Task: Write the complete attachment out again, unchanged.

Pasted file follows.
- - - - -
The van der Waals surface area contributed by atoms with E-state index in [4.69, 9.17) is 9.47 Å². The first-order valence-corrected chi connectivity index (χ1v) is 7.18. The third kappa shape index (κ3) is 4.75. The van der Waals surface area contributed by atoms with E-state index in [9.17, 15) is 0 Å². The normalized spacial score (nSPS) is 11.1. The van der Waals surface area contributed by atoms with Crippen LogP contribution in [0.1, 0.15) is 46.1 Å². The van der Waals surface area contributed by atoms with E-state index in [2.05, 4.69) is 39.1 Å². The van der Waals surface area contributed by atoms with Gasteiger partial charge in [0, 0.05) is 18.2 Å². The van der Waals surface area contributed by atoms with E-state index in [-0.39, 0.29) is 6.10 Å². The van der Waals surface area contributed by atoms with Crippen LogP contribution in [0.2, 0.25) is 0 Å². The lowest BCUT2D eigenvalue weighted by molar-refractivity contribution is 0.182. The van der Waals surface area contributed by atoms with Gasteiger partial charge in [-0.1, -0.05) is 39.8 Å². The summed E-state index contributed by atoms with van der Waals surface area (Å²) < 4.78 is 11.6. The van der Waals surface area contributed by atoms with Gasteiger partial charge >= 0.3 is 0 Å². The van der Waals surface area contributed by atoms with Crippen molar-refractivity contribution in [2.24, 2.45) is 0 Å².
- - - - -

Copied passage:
The van der Waals surface area contributed by atoms with E-state index in [4.69, 9.17) is 9.47 Å². The first-order valence-corrected chi connectivity index (χ1v) is 7.18. The third kappa shape index (κ3) is 4.75. The van der Waals surface area contributed by atoms with E-state index in [9.17, 15) is 0 Å². The normalized spacial score (nSPS) is 11.1. The van der Waals surface area contributed by atoms with Crippen LogP contribution in [0.1, 0.15) is 46.1 Å². The van der Waals surface area contributed by atoms with E-state index in [2.05, 4.69) is 39.1 Å². The van der Waals surface area contributed by atoms with Gasteiger partial charge in [0, 0.05) is 18.2 Å². The van der Waals surface area contributed by atoms with E-state index in [-0.39, 0.29) is 6.10 Å². The van der Waals surface area contributed by atoms with Crippen LogP contribution in [0.2, 0.25) is 0 Å². The lowest BCUT2D eigenvalue weighted by molar-refractivity contribution is 0.182. The van der Waals surface area contributed by atoms with Gasteiger partial charge in [-0.1, -0.05) is 39.8 Å². The summed E-state index contributed by atoms with van der Waals surface area (Å²) < 4.78 is 11.6. The van der Waals surface area contributed by atoms with Gasteiger partial charge >= 0.3 is 0 Å². The van der Waals surface area contributed by atoms with Crippen molar-refractivity contribution in [2.24, 2.45) is 0 Å².